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Implicit transitive peer dependencies

arcanis profile image Maël Nison Updated on ・4 min read

TL;DR: If you write a package that depends on Foo, and if Foo has a peer dependency, then you must provide it in either of the dependencies or peerDependencies fields. You won't "implicitly inherit" the peer dependencies declared in Foo.


Peer dependencies are a fickle beast. Sometimes powerful since they allow us to pick ourselves the version of a package we want to use, and sometimes annoying as they trigger a bunch of "unmet peer dependency" errors (btw, Yarn now supports optional peer dependencies! ;). They also have some corner cases, and it's one of them we're going to talk about today.

Imagine you're writing a preset for Babel. Your preset depends on babel-plugin-proposal-class-properties which is super userful. Nice! This is what your package.json will look like:

{
  "name": "babel-preset-arcanis",
  "dependencies": {
    "@babel/plugin-proposal-class-properties": "^7.3.3"
  }
}

And you publish this to the npm registry, and all is good. Right? Wrong! See, you've forgotten a small detail. Let's see the package.json for babel-plugin-proposal-class-properties@7.3.3 to figure out the problem.

{
  "name": "@babel/plugin-proposal-class-properties",
  "version": "7.3.3",
  "...",
  "peerDependencies": {
    "@babel/core": "^7.0.0-0"
  }
}

Ah! Unknowingly to us, babel-plugin-proposal-class-properties has a peer dependency on @babel/core, and we're not providing it! Now, I already hear you: "but my dear Maël, @babel/core is meant to be provided by the user of our preset and as such we don't need to list it - the package manager will figure it out". It sounds logical indeed, but there's a flaw in your plan.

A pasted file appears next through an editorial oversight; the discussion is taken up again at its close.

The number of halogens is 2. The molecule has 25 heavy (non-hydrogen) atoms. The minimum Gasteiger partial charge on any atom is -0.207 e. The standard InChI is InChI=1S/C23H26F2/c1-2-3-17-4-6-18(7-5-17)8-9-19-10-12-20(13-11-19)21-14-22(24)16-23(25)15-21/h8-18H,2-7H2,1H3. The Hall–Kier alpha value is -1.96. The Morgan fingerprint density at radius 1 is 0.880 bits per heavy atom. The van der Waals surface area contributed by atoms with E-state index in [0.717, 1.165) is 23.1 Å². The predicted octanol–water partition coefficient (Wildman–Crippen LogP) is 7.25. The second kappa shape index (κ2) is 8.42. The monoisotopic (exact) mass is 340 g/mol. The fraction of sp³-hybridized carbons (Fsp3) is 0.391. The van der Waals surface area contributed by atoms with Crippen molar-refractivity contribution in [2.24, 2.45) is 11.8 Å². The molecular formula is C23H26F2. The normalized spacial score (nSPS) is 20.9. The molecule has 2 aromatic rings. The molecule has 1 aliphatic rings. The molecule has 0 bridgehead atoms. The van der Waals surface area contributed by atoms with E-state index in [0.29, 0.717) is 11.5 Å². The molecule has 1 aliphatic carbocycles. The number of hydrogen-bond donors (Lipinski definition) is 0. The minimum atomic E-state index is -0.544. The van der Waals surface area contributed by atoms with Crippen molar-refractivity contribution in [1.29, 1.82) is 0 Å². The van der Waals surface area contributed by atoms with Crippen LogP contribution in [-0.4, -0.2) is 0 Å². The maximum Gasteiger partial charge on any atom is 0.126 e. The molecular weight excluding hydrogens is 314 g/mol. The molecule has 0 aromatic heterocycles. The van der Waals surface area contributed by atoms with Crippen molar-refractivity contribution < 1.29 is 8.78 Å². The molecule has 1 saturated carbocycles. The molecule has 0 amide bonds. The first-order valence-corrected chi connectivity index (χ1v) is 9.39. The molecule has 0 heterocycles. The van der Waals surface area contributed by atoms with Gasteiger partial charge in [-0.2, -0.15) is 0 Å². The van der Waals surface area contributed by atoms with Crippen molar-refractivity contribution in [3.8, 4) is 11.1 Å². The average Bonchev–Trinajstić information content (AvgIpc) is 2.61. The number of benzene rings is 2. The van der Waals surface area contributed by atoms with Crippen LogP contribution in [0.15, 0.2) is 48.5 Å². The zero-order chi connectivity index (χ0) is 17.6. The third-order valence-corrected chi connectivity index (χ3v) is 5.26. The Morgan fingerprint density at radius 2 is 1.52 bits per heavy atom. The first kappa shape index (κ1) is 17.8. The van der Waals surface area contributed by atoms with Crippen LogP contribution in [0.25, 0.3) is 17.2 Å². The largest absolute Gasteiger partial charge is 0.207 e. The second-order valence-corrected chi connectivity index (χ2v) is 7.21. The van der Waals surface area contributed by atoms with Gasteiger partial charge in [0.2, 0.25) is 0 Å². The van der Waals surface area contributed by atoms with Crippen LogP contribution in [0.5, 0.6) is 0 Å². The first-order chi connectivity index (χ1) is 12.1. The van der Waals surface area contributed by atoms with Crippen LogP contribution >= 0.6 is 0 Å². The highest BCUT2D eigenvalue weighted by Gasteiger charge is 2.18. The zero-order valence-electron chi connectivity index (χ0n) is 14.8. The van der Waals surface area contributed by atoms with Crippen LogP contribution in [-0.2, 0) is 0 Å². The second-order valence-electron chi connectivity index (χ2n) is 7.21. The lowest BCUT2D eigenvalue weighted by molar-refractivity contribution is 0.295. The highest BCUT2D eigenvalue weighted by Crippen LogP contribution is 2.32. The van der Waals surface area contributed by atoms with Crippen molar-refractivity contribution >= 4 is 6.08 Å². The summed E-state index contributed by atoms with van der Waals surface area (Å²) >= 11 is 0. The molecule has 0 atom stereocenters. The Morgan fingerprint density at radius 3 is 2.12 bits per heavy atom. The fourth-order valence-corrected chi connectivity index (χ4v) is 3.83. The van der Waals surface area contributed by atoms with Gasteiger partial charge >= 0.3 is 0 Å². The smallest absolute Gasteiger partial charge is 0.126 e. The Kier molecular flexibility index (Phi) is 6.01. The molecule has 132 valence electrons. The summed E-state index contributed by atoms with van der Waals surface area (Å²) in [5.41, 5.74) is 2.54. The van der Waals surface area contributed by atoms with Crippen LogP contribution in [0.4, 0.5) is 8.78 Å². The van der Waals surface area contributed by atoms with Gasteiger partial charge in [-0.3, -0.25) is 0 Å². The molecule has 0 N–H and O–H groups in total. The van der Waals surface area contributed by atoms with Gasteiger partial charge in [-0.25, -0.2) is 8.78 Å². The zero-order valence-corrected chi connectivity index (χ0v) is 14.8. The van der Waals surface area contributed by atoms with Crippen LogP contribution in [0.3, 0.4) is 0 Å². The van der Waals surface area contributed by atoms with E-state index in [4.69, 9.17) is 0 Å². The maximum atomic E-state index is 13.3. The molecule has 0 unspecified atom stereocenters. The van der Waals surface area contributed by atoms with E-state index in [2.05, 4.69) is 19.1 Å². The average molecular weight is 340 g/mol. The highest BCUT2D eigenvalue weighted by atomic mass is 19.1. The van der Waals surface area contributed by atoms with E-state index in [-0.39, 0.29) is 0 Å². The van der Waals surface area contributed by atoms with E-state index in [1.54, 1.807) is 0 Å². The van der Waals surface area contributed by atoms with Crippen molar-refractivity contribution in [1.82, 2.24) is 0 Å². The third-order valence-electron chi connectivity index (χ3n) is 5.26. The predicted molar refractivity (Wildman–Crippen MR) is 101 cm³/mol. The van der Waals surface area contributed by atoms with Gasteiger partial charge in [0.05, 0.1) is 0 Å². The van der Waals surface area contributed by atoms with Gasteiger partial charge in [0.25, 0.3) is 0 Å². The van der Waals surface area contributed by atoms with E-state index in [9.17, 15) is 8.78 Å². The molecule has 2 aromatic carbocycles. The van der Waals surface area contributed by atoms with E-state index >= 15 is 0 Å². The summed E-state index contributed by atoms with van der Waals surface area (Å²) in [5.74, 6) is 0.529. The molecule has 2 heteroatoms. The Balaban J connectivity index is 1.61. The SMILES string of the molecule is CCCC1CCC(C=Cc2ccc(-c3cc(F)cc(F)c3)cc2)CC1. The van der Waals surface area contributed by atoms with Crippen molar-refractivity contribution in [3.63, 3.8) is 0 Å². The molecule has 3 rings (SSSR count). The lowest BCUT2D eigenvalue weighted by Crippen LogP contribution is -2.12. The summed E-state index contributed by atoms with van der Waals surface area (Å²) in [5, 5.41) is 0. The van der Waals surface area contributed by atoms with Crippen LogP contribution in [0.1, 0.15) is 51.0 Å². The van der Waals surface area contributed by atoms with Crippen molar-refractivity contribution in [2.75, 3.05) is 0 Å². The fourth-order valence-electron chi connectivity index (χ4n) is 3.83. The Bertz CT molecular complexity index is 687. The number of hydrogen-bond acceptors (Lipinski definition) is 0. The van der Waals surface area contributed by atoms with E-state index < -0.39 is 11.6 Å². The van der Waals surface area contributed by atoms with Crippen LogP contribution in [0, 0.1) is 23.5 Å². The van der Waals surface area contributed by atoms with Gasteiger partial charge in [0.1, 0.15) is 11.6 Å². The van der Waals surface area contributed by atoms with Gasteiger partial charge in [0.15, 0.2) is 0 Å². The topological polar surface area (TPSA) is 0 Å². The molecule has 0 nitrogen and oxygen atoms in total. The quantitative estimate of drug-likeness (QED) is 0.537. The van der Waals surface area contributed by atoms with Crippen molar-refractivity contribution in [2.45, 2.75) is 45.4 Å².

Let's put our Babel example aside for a second, and let's consider a slightly different case. Imagine the following situation:

  • Your application has a dependency on Foo and Bar@1
  • The Foo package has a dependency on Baz and Qux
  • The Baz package has a peer dependency on Bar
  • For simplicity, let's say that Baz and Qux cannot be hoisted (in a real case scenario, this would typically be because their direct ancestors happen to depend on incompatible versions).

Now let's unravel what happens. Again for simplicity, let's imagine we're in an old style, non-PnP, environment (ie a big node_modules). In this situation we're going to end up with something similar to the following:

./node_modules/bar@1
./node_modules/foo
./node_modules/foo/node_modules/baz
./node_modules/foo/node_modules/qux

So: is Baz able to access the version of Bar provided by your application? "Well yes, of course", I hear you say, "Ergo, checkmate, I win, and you owe me five bucks." Not so fast. let's talk a bit about this Qux fellow. In fact, let's add the following requirement:

  • The Qux package has a dependency on Bar@2

It doesn't sound much, but how will it change the layout of our packages on the disk? Well, quite a bit. See, because Bar@1 (required by our application) and Bar@2 (required by Qux) cannot be merged, the package manager will find itself in a situation where Bar can only be hoisted one level up (inside Foo):

./node_modules/bar@1
./node_modules/foo
./node_modules/foo/node_modules/baz
./node_modules/foo/node_modules/bar@2
./node_modules/foo/node_modules/qux

See? Our Bar@2 packages appeared in foo/node_modules/bar - it couldn't be hoisted any further! And what it entails is simple: now, instead of Baz being able to require Bar@1 as you maybe expect, it will instead use Bar@2 that has been hoisted from the Qux dependencies.

I hear you, once again: "ok, but the package manager should figure out that since there's a transitive peer dependency in Foo, then Bar@2 should not be hoisted into it". You're starting to ask a lot from the package manager, aren't you? And the answer isn't that simple. See, some packages might rely on the broken behavior (as in, they would expect Qux to get Bar@2). Changing this would actually be a breaking change - on top of being a funny problem algorithmically speaking (funny story for another time).


So let's go back to our Babel example. What's the answer? What should we do to avoid issues such as the one described above? What sacrifice must be do to appease the Old Gods? Fortunately, it's much simpler:

{
  "name": "babel-preset-arcanis",
  "dependencies": {
    "@babel/plugin-proposal-class-properties": "^7.3.3"
  },
  "peerDependencies": {
    "@babel/core": "^7.0.0"
  }
}

See what I've done? I've just listed @babel/core as one of our dependencies. Nothing more, nothing less. Thanks to this, the package manager is now fully aware of what behavior to adopt: since there is a peer dependency on @babel/core, it is now forbidden to hoist it from a transitive dependency back to the level of babel-preset-arcanis 👌

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